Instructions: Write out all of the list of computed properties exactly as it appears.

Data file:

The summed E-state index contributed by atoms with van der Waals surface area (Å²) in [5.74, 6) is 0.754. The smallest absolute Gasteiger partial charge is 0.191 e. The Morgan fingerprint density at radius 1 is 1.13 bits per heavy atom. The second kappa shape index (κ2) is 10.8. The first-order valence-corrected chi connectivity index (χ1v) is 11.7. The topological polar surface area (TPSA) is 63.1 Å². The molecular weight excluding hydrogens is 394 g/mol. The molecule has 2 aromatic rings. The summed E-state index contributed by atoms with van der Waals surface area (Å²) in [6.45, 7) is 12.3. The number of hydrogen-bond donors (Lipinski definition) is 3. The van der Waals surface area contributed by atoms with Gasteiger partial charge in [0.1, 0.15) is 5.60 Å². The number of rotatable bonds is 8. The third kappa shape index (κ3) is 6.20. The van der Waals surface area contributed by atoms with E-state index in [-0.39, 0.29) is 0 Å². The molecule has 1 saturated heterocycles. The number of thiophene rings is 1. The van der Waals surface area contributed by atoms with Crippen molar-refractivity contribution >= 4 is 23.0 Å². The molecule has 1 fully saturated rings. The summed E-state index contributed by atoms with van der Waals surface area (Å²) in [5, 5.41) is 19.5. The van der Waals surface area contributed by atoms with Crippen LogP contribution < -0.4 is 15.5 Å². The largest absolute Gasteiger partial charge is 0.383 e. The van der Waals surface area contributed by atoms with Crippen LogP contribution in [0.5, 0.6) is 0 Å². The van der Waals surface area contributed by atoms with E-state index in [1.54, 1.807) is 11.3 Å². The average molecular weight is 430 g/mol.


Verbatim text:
The summed E-state index contributed by atoms with van der Waals surface area (Å²) in [5.74, 6) is 0.754. The smallest absolute Gasteiger partial charge is 0.191 e. The Morgan fingerprint density at radius 1 is 1.13 bits per heavy atom. The second kappa shape index (κ2) is 10.8. The first-order valence-corrected chi connectivity index (χ1v) is 11.7. The topological polar surface area (TPSA) is 63.1 Å². The molecular weight excluding hydrogens is 394 g/mol. The molecule has 2 aromatic rings. The summed E-state index contributed by atoms with van der Waals surface area (Å²) in [6.45, 7) is 12.3. The number of hydrogen-bond donors (Lipinski definition) is 3. The van der Waals surface area contributed by atoms with Gasteiger partial charge in [0.1, 0.15) is 5.60 Å². The number of rotatable bonds is 8. The third kappa shape index (κ3) is 6.20. The van der Waals surface area contributed by atoms with E-state index in [-0.39, 0.29) is 0 Å². The molecule has 1 saturated heterocycles. The number of thiophene rings is 1. The van der Waals surface area contributed by atoms with Crippen molar-refractivity contribution >= 4 is 23.0 Å². The molecule has 1 fully saturated rings. The summed E-state index contributed by atoms with van der Waals surface area (Å²) in [5, 5.41) is 19.5. The van der Waals surface area contributed by atoms with Crippen LogP contribution < -0.4 is 15.5 Å². The largest absolute Gasteiger partial charge is 0.383 e. The van der Waals surface area contributed by atoms with Crippen LogP contribution in [0.5, 0.6) is 0 Å². The van der Waals surface area contributed by atoms with E-state index in [1.54, 1.807) is 11.3 Å². The average molecular weight is 430 g/mol.